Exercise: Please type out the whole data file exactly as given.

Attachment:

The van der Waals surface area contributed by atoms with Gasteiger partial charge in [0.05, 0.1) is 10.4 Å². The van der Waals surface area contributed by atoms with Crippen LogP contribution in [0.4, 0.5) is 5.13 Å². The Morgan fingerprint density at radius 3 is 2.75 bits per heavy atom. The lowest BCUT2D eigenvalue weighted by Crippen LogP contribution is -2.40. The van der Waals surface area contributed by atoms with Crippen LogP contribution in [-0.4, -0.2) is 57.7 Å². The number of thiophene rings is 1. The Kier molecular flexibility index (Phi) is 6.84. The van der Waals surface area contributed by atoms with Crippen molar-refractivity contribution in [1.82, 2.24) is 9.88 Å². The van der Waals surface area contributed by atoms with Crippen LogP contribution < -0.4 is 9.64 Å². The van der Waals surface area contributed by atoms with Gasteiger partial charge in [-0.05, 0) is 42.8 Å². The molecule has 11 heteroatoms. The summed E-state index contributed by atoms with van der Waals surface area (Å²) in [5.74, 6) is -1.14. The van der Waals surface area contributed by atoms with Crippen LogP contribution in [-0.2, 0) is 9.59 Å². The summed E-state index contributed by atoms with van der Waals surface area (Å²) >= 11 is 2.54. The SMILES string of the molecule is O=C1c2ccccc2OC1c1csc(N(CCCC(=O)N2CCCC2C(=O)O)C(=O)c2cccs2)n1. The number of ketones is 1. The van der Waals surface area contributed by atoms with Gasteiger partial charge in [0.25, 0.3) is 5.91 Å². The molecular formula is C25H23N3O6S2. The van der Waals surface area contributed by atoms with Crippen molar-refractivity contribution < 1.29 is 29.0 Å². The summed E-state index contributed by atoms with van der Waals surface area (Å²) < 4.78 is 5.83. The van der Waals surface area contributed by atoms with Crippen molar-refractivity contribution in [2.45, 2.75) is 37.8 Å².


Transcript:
The van der Waals surface area contributed by atoms with Gasteiger partial charge in [0.05, 0.1) is 10.4 Å². The van der Waals surface area contributed by atoms with Crippen LogP contribution in [0.4, 0.5) is 5.13 Å². The Morgan fingerprint density at radius 3 is 2.75 bits per heavy atom. The lowest BCUT2D eigenvalue weighted by Crippen LogP contribution is -2.40. The van der Waals surface area contributed by atoms with Crippen LogP contribution in [-0.4, -0.2) is 57.7 Å². The number of thiophene rings is 1. The Kier molecular flexibility index (Phi) is 6.84. The van der Waals surface area contributed by atoms with Crippen molar-refractivity contribution in [1.82, 2.24) is 9.88 Å². The van der Waals surface area contributed by atoms with Crippen LogP contribution < -0.4 is 9.64 Å². The van der Waals surface area contributed by atoms with Gasteiger partial charge in [-0.05, 0) is 42.8 Å². The molecule has 11 heteroatoms. The summed E-state index contributed by atoms with van der Waals surface area (Å²) in [5.74, 6) is -1.14. The van der Waals surface area contributed by atoms with Crippen LogP contribution in [-0.2, 0) is 9.59 Å². The summed E-state index contributed by atoms with van der Waals surface area (Å²) >= 11 is 2.54. The SMILES string of the molecule is O=C1c2ccccc2OC1c1csc(N(CCCC(=O)N2CCCC2C(=O)O)C(=O)c2cccs2)n1. The number of ketones is 1. The van der Waals surface area contributed by atoms with Gasteiger partial charge in [0.25, 0.3) is 5.91 Å². The molecular formula is C25H23N3O6S2. The van der Waals surface area contributed by atoms with Crippen molar-refractivity contribution < 1.29 is 29.0 Å². The summed E-state index contributed by atoms with van der Waals surface area (Å²) < 4.78 is 5.83. The van der Waals surface area contributed by atoms with Crippen molar-refractivity contribution in [2.45, 2.75) is 37.8 Å².